I have been a big believer in the idea that we need to reinvent the meeting. Seth Godin wrote an interesting post about how to use the iPad to improve meeting productivity. This past weekend, I was reading about a new remote controlled video presence by Vgo Communications of Nashua, New Hampshire that they hope will revolutionize meetings by allowing a person to move a slender white robot — equipped with all the capabilities of a video conference system and the ability to move around an office, factory, hospital or any other location by remote control. This Boston Globe Video shows the device in action. It is a virtual presence for a remote person.
As someone who gets on airplanes weekly, I do think that we need a way to redefine “space” and “meetings” to make them greener, more productive, and less taxing on the traveling participants. However, I don’t think Vgo’s solution will get much traction for at least three reasons:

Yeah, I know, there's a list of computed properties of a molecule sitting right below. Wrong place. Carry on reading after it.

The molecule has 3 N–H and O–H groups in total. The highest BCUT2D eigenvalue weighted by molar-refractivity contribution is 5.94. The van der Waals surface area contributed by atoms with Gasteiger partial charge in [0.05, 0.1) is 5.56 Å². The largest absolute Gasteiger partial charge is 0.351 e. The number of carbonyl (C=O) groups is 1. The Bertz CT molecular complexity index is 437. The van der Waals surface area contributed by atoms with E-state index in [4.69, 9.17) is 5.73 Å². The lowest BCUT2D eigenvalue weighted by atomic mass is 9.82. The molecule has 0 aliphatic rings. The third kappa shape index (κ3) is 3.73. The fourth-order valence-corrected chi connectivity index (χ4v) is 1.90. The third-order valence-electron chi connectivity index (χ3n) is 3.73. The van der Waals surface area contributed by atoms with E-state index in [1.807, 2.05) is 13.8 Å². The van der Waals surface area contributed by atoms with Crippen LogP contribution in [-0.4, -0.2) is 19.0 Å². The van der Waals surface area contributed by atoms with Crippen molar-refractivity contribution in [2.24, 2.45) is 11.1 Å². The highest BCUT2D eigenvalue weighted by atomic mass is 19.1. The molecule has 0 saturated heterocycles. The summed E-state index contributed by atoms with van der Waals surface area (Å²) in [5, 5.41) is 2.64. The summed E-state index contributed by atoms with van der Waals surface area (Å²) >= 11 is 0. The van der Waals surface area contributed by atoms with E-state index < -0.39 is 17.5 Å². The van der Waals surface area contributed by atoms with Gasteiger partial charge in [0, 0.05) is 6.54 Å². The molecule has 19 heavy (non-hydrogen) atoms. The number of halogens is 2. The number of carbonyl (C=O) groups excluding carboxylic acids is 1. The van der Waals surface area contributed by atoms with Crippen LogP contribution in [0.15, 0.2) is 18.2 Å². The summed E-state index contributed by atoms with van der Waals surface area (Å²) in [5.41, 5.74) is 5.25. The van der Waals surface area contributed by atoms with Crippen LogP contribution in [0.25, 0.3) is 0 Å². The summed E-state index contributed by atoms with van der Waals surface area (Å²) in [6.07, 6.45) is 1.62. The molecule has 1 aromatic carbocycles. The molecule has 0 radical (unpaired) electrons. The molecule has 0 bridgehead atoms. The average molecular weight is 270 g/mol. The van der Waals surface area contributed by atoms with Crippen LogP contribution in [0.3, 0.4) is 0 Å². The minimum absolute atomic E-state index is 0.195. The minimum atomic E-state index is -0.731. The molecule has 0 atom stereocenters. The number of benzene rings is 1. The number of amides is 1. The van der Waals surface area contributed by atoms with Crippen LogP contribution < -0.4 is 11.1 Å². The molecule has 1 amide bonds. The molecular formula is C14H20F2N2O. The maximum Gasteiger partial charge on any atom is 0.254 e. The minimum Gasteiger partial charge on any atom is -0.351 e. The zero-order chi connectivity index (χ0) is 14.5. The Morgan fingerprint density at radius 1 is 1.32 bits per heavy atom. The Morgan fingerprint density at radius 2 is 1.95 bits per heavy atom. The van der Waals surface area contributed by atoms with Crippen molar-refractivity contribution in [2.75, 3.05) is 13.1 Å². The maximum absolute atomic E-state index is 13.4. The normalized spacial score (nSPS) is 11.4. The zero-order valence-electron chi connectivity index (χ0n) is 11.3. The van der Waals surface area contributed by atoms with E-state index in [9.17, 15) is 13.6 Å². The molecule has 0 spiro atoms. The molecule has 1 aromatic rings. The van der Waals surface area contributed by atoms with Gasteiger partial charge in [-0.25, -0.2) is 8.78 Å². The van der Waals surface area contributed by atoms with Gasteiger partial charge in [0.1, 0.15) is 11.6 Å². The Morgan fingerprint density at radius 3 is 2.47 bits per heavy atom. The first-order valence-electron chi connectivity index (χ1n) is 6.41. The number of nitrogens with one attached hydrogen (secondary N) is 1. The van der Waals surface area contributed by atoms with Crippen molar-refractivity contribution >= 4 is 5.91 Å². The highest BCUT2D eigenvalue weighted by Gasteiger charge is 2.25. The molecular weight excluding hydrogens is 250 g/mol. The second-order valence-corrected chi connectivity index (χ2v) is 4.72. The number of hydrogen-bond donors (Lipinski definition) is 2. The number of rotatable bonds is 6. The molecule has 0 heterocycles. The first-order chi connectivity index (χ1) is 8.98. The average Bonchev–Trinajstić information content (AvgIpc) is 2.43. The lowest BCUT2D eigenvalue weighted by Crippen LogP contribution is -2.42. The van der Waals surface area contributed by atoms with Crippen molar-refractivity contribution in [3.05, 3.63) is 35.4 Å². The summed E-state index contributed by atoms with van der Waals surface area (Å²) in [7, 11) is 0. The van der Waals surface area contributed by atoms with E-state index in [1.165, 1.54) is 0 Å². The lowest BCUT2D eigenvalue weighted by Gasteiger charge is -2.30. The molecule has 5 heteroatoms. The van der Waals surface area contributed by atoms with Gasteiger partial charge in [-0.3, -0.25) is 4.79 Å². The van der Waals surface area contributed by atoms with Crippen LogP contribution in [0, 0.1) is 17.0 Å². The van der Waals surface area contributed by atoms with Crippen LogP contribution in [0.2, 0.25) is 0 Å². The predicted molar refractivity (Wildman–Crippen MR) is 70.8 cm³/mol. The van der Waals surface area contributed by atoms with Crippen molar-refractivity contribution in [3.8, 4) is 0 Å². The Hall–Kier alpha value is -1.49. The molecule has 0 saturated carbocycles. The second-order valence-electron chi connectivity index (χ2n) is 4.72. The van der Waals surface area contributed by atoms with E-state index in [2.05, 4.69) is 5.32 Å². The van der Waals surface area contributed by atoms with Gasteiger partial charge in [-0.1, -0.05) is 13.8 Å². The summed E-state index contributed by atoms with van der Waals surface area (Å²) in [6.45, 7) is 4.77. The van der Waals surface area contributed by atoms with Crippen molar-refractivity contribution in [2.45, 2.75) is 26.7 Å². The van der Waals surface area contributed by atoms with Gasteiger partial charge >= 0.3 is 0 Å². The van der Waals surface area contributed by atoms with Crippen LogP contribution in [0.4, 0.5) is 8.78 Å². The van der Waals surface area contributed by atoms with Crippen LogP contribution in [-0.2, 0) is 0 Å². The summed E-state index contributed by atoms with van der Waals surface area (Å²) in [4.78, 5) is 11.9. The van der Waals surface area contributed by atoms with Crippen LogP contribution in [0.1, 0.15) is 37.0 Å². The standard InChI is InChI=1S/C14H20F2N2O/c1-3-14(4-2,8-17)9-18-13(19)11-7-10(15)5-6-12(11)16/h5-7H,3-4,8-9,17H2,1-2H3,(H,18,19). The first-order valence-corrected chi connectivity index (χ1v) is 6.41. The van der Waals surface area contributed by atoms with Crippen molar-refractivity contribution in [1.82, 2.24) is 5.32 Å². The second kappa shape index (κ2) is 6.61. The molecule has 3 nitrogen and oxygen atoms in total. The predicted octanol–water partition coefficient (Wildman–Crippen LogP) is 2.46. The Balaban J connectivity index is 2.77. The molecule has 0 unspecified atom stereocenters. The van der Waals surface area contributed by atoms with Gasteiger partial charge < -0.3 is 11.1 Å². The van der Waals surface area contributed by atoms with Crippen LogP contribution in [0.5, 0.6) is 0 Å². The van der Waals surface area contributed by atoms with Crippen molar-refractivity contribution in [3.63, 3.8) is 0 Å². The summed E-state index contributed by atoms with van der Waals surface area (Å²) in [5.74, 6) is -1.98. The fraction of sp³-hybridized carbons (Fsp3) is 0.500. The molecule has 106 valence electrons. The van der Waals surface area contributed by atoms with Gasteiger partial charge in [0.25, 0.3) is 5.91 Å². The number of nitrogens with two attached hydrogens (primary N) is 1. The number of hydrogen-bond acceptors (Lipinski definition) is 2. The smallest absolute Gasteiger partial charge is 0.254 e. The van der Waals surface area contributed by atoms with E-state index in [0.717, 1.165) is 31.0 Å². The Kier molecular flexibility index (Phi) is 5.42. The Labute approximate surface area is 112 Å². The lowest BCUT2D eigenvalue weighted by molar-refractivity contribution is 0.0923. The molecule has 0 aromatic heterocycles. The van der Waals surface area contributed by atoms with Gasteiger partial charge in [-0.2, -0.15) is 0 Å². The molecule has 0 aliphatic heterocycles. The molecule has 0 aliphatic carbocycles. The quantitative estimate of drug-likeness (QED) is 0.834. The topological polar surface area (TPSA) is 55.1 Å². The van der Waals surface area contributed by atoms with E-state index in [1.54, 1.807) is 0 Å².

- This invention does not increase the social status of the remote person. If you are going to change the nature of conversation, you want to make sure that the person who is using it seems of higher, not lower status. To my eye, the slender, geeky robot is not cool enough to be a good substitute for me in a location.
- The cost is still too high. At just under $5,000 it’s too much money because people have to do a “travel saved” calculation to justify it, and customers often have a hard time believing a long term benefit.
- It’s not that incrementally different to Skype or other ways to conference. If I really need to see something, a person on the other end can arrange my “location” to allow me to see it.
In short, such a breakthrough innovation must at least have a clear status upgrade for the user; a strong value proposition, and a clear differentiation — which I don’t think this product in its current form has. At the same time, I hope someone does invent this type of device, because I’ll be first in line to buy it and travel less.
What do you think? Would you use it?
Related and/or recent links:
- HBR Post: Do Your Knowledge Workers Have a Bitsmith?
- HBR Post: Want to Boost Productivity? Give Workers Bigger Screens
- HBR Post: It’s Time to Reinvent Knowledge Work